Pocahontas High Computer Sciences Students Teach Middle School Students
Pocahontas County High School offers a Computer Science class that may just be the first such class offered in a West Virginia High School. It came about through the efforts of PCHS Math Teacher Laurel Dilley who had the foresight to realize that Computer Science and Programming will play a huge role in future employment opportunities for today’s high school students. Dilley bases the class on a UCLA curriculum entitled “Exploring Computer Science”, an entry level computer course. Some local expert help is provided by NRAO Computer Engineers Ray Creager and Paul Marganian who donate time to work with her students.
The class has exposed students to new career possibilities. Her students are excited about this and are sharing some of their excitement and knowledge with Middle School students in hopes of spreading interest in Computer Science to future high school students. Dilley hopes that the Computer Science curriculum at PCHS will grow and eventually be available to all students, not just seniors as it is now.
Dilley’s high school students were at Marlinton Middle School on December 15th and at Green Bank Middle on the 17th.
Middle School 8th graders were invited to attend 4 breakout sessions, each taught by a pair of High School computer Science students. The sessions were:
- Cryptology, presented by seniors J.D. Hensler and Goldie McClure. They explained that hiding messages using passwords and codes dates back to Julius Caesar who used a simple code by shifting letters up or down the alphabet. The students were given some simple exercises in decoding messages.
- Binary Computer Code, presented by Austin Hubberd and Kaylin Murry who explained that computers operate on a simple “on-off” or “zero -one” binary decimal system, and gave the students some simple exercises in reducing any number into a “zero ( off) or a 1 (on)” binary system.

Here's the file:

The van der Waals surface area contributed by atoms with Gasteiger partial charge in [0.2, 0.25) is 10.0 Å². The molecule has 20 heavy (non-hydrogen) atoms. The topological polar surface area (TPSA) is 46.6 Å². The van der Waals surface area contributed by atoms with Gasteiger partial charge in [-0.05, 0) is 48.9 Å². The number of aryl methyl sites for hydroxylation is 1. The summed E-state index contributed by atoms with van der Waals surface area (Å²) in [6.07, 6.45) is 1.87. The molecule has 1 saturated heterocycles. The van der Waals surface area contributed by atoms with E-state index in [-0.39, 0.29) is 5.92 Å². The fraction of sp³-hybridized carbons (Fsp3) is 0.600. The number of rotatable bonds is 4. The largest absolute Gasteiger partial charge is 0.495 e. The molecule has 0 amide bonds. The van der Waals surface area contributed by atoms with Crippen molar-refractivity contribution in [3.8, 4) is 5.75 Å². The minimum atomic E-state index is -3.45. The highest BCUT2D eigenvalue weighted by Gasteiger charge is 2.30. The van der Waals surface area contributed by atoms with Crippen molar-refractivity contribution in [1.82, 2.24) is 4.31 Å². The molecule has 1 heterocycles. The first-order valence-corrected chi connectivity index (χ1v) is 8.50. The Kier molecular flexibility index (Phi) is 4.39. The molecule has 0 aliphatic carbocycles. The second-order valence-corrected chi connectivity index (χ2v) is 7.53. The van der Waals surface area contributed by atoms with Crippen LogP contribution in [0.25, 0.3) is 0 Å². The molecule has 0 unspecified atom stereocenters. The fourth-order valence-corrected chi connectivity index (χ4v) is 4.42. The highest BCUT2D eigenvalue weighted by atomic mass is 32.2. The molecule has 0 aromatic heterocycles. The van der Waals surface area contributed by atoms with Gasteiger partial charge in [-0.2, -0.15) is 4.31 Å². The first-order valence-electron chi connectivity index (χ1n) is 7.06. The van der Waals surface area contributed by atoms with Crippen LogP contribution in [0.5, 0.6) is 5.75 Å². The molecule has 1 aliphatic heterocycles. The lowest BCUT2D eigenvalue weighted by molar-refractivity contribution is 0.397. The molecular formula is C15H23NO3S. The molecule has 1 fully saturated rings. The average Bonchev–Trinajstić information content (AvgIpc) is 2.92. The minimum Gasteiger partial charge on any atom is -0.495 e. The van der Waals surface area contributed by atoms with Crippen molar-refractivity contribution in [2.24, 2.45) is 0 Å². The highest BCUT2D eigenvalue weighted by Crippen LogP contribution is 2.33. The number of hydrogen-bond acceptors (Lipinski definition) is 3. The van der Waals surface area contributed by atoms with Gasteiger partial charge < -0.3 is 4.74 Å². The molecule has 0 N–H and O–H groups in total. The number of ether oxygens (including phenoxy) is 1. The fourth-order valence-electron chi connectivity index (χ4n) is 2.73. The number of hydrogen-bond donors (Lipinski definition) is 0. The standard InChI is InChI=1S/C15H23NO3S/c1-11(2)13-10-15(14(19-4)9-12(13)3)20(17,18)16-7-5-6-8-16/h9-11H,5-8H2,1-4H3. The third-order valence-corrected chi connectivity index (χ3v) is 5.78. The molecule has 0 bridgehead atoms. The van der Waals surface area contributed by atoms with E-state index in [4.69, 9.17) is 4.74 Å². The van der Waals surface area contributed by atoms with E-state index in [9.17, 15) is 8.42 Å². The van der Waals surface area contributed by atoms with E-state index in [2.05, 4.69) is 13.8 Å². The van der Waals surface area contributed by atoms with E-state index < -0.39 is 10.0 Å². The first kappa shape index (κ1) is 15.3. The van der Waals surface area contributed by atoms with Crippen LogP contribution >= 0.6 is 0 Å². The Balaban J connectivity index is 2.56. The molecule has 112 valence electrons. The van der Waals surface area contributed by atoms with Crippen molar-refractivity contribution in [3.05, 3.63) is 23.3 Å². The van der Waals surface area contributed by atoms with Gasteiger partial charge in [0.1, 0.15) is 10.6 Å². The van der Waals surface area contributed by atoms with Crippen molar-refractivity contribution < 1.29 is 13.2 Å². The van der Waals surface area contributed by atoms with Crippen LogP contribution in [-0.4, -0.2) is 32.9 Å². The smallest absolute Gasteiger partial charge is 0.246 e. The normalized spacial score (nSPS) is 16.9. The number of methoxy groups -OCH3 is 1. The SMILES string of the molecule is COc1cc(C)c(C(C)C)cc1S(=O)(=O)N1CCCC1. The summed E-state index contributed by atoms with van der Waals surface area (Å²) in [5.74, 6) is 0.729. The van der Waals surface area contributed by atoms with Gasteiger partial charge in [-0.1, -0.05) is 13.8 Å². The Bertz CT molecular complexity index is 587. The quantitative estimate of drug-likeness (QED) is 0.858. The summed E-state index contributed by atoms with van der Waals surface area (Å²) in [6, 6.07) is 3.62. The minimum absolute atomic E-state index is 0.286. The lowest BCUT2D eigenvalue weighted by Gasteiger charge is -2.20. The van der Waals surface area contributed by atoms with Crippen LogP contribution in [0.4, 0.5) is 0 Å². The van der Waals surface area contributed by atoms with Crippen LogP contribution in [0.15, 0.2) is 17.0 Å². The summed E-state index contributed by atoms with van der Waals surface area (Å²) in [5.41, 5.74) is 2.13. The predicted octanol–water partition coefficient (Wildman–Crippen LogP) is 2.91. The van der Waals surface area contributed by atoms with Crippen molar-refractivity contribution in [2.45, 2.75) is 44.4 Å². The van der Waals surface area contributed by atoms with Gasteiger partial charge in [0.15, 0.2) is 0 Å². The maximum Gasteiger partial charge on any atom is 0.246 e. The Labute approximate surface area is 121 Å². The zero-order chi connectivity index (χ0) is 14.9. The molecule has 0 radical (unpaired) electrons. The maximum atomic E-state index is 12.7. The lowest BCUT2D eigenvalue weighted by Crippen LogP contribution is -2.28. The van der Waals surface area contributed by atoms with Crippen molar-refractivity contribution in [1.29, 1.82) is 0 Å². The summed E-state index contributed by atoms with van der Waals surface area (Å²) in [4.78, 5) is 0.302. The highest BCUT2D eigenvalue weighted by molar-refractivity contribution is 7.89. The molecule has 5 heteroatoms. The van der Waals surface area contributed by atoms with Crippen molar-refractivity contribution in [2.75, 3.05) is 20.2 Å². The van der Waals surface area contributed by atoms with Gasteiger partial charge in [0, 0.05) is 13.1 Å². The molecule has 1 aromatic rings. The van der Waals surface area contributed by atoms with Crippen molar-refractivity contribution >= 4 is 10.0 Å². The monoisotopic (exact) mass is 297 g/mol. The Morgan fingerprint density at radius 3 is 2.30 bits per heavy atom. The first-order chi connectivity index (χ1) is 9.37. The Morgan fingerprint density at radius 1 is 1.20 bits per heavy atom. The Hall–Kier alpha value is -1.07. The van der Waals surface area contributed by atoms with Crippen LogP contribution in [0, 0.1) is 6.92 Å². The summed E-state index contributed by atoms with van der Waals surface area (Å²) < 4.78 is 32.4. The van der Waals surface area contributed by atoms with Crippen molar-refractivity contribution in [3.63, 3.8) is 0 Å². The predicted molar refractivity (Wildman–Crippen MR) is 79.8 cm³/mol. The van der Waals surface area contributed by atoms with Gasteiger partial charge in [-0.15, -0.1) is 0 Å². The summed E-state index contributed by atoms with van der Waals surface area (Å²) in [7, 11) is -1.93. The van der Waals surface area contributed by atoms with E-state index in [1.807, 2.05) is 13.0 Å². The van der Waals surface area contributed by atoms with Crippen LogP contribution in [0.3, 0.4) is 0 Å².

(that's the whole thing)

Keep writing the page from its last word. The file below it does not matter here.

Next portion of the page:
- Python Computer Programming Language presented by seniors Chase Alkire and Michael Leyzorek. They
explained Python was developed as a simpler and quicker programming language, and soon had the younger students programming their computer stations to display a message “Hello World” using the Python language.
- And an Introduction to Scratch drag and drop programming presented by seniors Samantha Collins and Dalton Irvine. They taught their students to program figures to move around a screen and do things using this simple programming tool developed at MIT as a learning tool for children.
Senior J.D. Hensler explains that Computer Science is not just about computers.
“I am J.D. Hensler and our Computer Science class is here and we’re trying to get the message out about Computer Science and how broad the field is” said J.D. “Everyone thinks Computer Science is just on computers and that’s all it’s about, but it helps in so much more. It improves your problem solving; it improves your logic; it improves your brain in general and it’s a really- really helpful field.”
His teaching partner, Senior Goldie McClure expands on this.
“A lot of people their first thought about Computer Science is ‘ok there’s a bunch of people sitting by computers not ever doing anything else” said Goldie. “But, it does have to do with computers, it just has to do with so much more. Like there’s a ton of logic and critical thinking to be able to stick with a project and figure out what might be wrong with it if something messes up. It’s not always going to be obvious , so you have to know when to think ‘maybe I should look here’ and you have to need to know what might need to be fixed and it’s not always obvious at all.”
It was exciting to watch each of these pairs of students spread their knowledge and enthusiasm to the younger students who seemed just as excited to hear about the field. There was an introductory video featuring giants in the computer field such as Facebook founder Mark Zuckerberg who explained that there are millions more computer programming jobs open than there are trained programmers to fill them, and these are high paying jobs with great amenities.
Let’s hope that Laurel Dilley’s Computer Science class expands and inspires future Pocahontas County High School students to qualify for some of those unfilled high tech jobs.